Ray could not be reached by press time. Kammer, her attorney, declined requests for comment.

Gov. Kotek is departing from her predecessor’s high-profile use of commutations, which became a lightning rod. The previous governor broadly used clemencies and commutations to reduce prison populations and give serious offenders a second chance during her second term in office.

In 2020 and 2021, Gov. Brown released 963 people incarcerated at state prisons to reduce the spread of COVID-19. Like Ray, recipients of these COVID-conditional commutations were typically released a few months before their original release date. (Separately, Brown also granted clemency to some people convicted of violent crimes, including murder, and cleared Oregon’s death row.)

Brown’s approach drew heat from district attorneys and Republicans, including 2022 gubernatorial candidate Christine Drazan, who pegged Brown and Kotek—who stepped down as House speaker to run for governor—in TV ads as soft on crime. U.S. Sen. Ron Wyden (D-Ore.) also criticized Brown’s decision to release a convicted murderer, who has since become a lobbyist for the Oregon Justice Resource Center.

Last year, WW reported that one person whose sentence was commuted by Brown, Jesse Lee Calhoun, was a suspect in a spate of Portland-area murders that occurred after his original release date, but suggested he had been insufficiently monitored. (Last month, a grand jury indicted Calhoun for the murder of three women.) In response, Kotek asked district attorneys to notify her when someone who received a commutation apparently violated the terms of their release by committing another crime.

“I think Gov. Kotek inherited a mess from Gov. Brown,” DA Barton says. “I’ve been impressed that the governor’s office has followed through and revoked commutations.”

In Washington County, Barton compiled a list of about 50 such cases and sent a spreadsheet to Kotek’s office. In Clackamas County, Wentworth compiled a list of 43 names. Among them: Truly Ray, who was convicted of mail theft in 2022 under the name Jennifer Lynn Huerta. (Ray has used a number of aliases over the years.) The Marion County District Attorney’s Office recommended that Kotek revoke about 50 commutations.

It’s unclear how many commutations Kotek is reviewing or has revoked, and how she makes those decisions. Elisabeth Shepard, a spokeswoman for the governor, did not answer those questions in a statement emailed to WW.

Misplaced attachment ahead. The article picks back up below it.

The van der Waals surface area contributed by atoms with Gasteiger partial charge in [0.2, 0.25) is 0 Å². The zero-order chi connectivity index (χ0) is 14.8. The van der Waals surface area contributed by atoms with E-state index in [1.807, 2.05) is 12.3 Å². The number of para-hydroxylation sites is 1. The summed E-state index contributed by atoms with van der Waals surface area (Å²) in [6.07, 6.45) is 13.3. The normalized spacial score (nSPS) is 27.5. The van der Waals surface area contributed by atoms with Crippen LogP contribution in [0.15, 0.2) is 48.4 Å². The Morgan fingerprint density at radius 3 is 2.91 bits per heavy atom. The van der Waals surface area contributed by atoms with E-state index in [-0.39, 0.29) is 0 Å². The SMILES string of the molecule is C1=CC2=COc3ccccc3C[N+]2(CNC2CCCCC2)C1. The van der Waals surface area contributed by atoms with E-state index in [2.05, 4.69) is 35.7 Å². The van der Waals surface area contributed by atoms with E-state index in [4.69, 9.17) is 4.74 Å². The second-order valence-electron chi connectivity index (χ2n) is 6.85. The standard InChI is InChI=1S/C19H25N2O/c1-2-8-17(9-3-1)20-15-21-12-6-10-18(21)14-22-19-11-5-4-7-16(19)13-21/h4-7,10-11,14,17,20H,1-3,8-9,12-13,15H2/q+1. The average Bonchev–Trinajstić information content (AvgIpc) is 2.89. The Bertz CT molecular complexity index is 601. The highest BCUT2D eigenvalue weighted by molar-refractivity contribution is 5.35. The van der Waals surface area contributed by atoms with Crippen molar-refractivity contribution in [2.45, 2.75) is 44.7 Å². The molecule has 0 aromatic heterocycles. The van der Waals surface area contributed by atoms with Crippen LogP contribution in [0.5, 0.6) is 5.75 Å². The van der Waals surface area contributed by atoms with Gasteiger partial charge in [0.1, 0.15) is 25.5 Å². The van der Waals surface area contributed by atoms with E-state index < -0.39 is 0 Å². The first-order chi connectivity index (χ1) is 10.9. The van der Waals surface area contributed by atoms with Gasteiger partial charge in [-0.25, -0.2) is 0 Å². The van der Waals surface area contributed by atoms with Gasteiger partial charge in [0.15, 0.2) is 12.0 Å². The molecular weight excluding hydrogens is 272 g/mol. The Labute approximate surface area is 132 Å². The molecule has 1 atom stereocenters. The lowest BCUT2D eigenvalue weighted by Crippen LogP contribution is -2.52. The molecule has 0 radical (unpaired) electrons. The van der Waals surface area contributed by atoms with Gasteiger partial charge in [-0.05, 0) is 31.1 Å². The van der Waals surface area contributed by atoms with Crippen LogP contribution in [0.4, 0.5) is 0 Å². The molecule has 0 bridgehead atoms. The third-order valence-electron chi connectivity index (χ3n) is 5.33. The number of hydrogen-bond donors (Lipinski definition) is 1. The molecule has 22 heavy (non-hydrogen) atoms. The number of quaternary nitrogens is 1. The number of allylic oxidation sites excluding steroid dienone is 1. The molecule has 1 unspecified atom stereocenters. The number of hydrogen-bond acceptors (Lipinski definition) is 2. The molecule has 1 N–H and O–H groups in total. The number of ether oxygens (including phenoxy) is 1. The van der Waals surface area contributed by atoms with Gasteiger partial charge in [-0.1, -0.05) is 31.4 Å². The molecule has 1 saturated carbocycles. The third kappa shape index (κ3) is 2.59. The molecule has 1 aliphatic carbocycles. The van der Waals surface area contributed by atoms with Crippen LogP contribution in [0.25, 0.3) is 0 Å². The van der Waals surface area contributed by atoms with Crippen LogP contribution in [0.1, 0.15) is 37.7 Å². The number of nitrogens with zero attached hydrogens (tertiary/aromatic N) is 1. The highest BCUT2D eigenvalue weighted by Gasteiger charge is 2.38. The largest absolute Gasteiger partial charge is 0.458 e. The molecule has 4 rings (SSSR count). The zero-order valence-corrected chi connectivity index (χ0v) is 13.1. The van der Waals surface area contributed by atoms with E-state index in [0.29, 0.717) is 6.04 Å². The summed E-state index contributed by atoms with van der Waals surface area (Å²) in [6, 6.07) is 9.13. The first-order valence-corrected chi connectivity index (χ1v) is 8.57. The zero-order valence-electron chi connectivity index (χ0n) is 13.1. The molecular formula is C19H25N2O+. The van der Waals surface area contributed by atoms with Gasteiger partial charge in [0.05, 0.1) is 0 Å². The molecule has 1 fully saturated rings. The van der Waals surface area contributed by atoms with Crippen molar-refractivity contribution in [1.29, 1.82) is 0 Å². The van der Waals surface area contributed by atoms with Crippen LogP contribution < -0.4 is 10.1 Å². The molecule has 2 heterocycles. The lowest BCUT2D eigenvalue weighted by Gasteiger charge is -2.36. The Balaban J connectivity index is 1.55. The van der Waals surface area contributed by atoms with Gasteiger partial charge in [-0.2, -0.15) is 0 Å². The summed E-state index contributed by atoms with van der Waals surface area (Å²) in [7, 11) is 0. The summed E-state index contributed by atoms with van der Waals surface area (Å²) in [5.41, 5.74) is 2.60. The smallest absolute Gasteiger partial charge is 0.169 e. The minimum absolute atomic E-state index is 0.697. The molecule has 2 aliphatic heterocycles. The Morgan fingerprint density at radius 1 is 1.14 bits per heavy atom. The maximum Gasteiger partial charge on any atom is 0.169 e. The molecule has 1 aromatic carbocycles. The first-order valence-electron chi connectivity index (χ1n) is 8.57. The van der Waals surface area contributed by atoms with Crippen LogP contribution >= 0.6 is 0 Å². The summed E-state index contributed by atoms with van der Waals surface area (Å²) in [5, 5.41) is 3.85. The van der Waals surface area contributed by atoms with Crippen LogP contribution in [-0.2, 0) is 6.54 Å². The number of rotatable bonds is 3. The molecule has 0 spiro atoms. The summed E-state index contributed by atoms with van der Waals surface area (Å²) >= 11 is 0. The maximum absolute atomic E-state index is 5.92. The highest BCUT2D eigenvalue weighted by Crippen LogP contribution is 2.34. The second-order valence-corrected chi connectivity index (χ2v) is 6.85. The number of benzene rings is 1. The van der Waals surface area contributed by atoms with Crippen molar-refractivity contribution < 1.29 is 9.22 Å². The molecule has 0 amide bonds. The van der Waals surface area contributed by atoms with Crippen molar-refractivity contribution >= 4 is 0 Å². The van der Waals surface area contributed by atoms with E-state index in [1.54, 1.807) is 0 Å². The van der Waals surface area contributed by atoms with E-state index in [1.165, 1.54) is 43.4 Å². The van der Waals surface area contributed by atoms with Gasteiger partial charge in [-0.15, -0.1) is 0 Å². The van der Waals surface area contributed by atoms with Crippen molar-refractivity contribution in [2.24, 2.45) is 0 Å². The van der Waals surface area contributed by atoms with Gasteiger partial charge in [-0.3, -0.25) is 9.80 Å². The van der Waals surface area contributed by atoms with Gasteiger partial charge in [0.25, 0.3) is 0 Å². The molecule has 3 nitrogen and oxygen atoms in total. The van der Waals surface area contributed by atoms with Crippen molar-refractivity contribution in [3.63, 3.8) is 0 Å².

Kotek “will continue to partner with district attorneys, community corrections, and local law enforcement to address any recommendations she receives from them regarding revoking commutations,” Shepard wrote.

Wentworth says Kotek revoked 20 commutations on his list—about half the cases he’d recommended.

On June 3, the OJRC sued Kotek’s office for records of all commutation reversals. The next day, the governor’s office produced 800 pages of records.

Lawyer Venetia Mayhew represented a slew of clients who received clemency or a commutation from Brown in 2022—work that made her well known in state prisons. She says Ray and Terri Lee Brown reached out to her for counsel this year. Mayhew expressed concern that Kotek’s process seems to give little notice to people who may have violated the conditions of their commutation—and no opportunity for a hearing.

Defense lawyer Jody Davis says she is representing an Eastern Oregon man whose commutation was revoked days before he was scheduled to complete a drug treatment program. She questioned Kotek’s motivations, given that Oregon prisons have high rates of drug use and scant options for addiction treatment.

“Why are we doing this?” Davis asks.

Brown and Ray both spent their illegal time in custody at Coffee Creek Correctional Facility in Wilsonville, which has been plagued by chronic sex abuse and poor conditions. (Its only gynecologist was fired last month, WW reported.) Kotek has formed an advisory board that is meeting behind closed doors to propose reforms.